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    Hubble Spots Oldest Galaxy Ever Seen

    The farthest and one of the very earliest galaxies ever seen in the universe appears as a faint red blob in this ultra-deep–field exposure taken with NASA's Hubble Space Telescope
    The farthest and one of the very earliest galaxies ever seen in the universe appears as a faint red blob in this ultra-deep–field exposure taken with NASA's Hubble Space Telescope

    Since 1990, the Hubble space telescope has served as a stunning observatory, sending hundreds of thousands of images of the universe back to Earth.  The latest Hubble discovery - what scientists believe to be a tiny galaxy of blue stars that is perhaps the oldest object ever seen in the universe.

    From its orbiting vantage point 568 kilometers above the Earth, NASA's Hubble telescope has forever altered the meaning of the phrase "as far as the eye can see."

    Garth Illingworth, a professor of astronomy and astrophysics at the University of California, Santa Cruz, is Hubble's principal investigator.  He says this telescopic eye has spotted what is likely the oldest and most distant object ever seen in the universe - a galaxy that dates back 13.2 billion years.

    "We've gone back through 96 percent of the life of the universe to when the universe was only four percent of its current age, to 500 million years after the Big Bang," he said.

    According to the Big Bang theory, the universe was born 13.7 billion years ago in a single violent event, and, since that time, galaxies outside our Milky Way have been speeding away from us, creating a rapidly expanding universe.

    Speaking at a NASA teleconference Wednesday, Illingworth explained that scientists had pored through Hubble's observations and already discovered nearly 50 galaxies that date back to 650 million years after the formation of the universe.

    That changed after Hubble got an upgraded camera in May 2009, which allowed scientists to look even deeper into space and further back in time.

    That is when astronomers spotted what looked like a faint dot of starlight in the Hubble exposures.

    "We managed eventually to find an object," Garth Illingworth said.  "This galaxy [that formed] 500 million years after the Big Bang is extraordinarily faint, a very blue, dynamic object full of stars, forming star birth.  There's a whole lot of stars being formed in the object."

    Scientists involved in this Hubble discovery say they are about 80 percent confident that this object is a compact galaxy of blue stars, less than one percent of the size of our Milky Way.  They say this object's light traveled 13.2 billion years to reach the lenses of the Hubble telescope.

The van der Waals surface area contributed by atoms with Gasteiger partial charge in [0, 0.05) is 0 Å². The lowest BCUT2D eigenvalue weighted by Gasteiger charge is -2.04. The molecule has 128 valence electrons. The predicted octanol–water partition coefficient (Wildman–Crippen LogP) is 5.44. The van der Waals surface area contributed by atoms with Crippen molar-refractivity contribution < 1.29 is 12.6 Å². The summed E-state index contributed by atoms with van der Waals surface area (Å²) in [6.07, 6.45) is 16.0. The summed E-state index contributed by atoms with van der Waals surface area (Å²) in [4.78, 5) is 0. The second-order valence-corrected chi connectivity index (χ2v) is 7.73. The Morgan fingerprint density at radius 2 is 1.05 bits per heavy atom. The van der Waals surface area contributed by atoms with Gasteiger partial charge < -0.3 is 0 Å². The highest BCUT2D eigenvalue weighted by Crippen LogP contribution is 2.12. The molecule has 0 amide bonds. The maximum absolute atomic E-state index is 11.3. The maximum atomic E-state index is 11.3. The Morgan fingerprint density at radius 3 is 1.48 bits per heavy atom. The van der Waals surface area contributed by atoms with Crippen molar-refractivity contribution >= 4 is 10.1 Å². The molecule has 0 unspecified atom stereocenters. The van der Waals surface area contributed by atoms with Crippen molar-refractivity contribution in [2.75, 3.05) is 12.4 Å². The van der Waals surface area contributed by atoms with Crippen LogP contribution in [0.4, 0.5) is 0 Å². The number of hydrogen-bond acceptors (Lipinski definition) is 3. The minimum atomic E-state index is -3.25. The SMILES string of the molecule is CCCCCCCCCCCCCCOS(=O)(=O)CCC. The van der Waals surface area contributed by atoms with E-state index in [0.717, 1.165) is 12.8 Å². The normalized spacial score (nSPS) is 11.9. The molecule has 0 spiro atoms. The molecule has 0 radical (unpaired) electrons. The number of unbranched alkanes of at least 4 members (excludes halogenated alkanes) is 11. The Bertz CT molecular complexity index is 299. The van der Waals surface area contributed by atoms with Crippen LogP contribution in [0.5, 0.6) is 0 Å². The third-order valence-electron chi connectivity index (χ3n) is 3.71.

Illingworth says that makes this object the most ancient thing ever seen in the 13.7-billion-year-old universe. And, according to Illingworth, this galactic finding has even greater implications.

    "We were astonished to find that the star birth at 500 million years was dramatically less than it was at 650 million years," he said.

    Using Hubble observations, astronomers estimate the rate of star birth in the universe increased ten-fold in the period between 500 million years and 650 million years after the Big Bang, a relatively short period of time in cosmic terms.

    "So not only did this image tell us about or show us a glimpse of the galaxy at very early times, but it also told us about how the star birth was increasing in the universe," he said.

    Illingworth says he believes Hubble will enable astronomers to find more 500-million-year-old galaxies, but he says it will take the next generation of telescope to see older objects and earlier times.

    The findings are published in the January 27 issue of the journal Nature.

     

    This video is a zoom into the Hubble Space Telescope infrared Ultra Deep Field, first taken in 2009. It is a very small patch of sky in the southern constellation Fornax. The zoom centers on the farthest identified object in the field. The object, possibly a galaxy, looks red because its light has been stretched by the expansion of the universe.

    Credit: NASA/ESA/G. Bacon, STScI (no audio)

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